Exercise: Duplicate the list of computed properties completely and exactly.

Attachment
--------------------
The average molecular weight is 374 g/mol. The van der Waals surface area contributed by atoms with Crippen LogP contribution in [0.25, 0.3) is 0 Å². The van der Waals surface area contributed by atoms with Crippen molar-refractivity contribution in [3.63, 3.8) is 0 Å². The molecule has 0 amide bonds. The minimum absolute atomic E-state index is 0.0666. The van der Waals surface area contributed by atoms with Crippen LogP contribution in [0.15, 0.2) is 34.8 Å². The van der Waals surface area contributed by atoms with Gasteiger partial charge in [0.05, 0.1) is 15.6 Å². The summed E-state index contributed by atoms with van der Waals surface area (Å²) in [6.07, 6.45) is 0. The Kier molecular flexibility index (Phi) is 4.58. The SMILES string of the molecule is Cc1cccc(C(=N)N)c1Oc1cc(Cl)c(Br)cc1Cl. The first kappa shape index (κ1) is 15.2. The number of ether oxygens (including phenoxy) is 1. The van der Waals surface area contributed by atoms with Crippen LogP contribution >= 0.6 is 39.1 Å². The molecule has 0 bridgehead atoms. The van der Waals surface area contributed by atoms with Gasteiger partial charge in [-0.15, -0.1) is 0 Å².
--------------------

The average molecular weight is 374 g/mol. The van der Waals surface area contributed by atoms with Crippen LogP contribution in [0.25, 0.3) is 0 Å². The van der Waals surface area contributed by atoms with Crippen molar-refractivity contribution in [3.63, 3.8) is 0 Å². The molecule has 0 amide bonds. The minimum absolute atomic E-state index is 0.0666. The van der Waals surface area contributed by atoms with Crippen LogP contribution in [0.15, 0.2) is 34.8 Å². The van der Waals surface area contributed by atoms with Gasteiger partial charge in [0.05, 0.1) is 15.6 Å². The summed E-state index contributed by atoms with van der Waals surface area (Å²) in [6.07, 6.45) is 0. The Kier molecular flexibility index (Phi) is 4.58. The SMILES string of the molecule is Cc1cccc(C(=N)N)c1Oc1cc(Cl)c(Br)cc1Cl. The first kappa shape index (κ1) is 15.2. The number of ether oxygens (including phenoxy) is 1. The van der Waals surface area contributed by atoms with Crippen LogP contribution >= 0.6 is 39.1 Å². The molecule has 0 bridgehead atoms. The van der Waals surface area contributed by atoms with Gasteiger partial charge in [-0.15, -0.1) is 0 Å².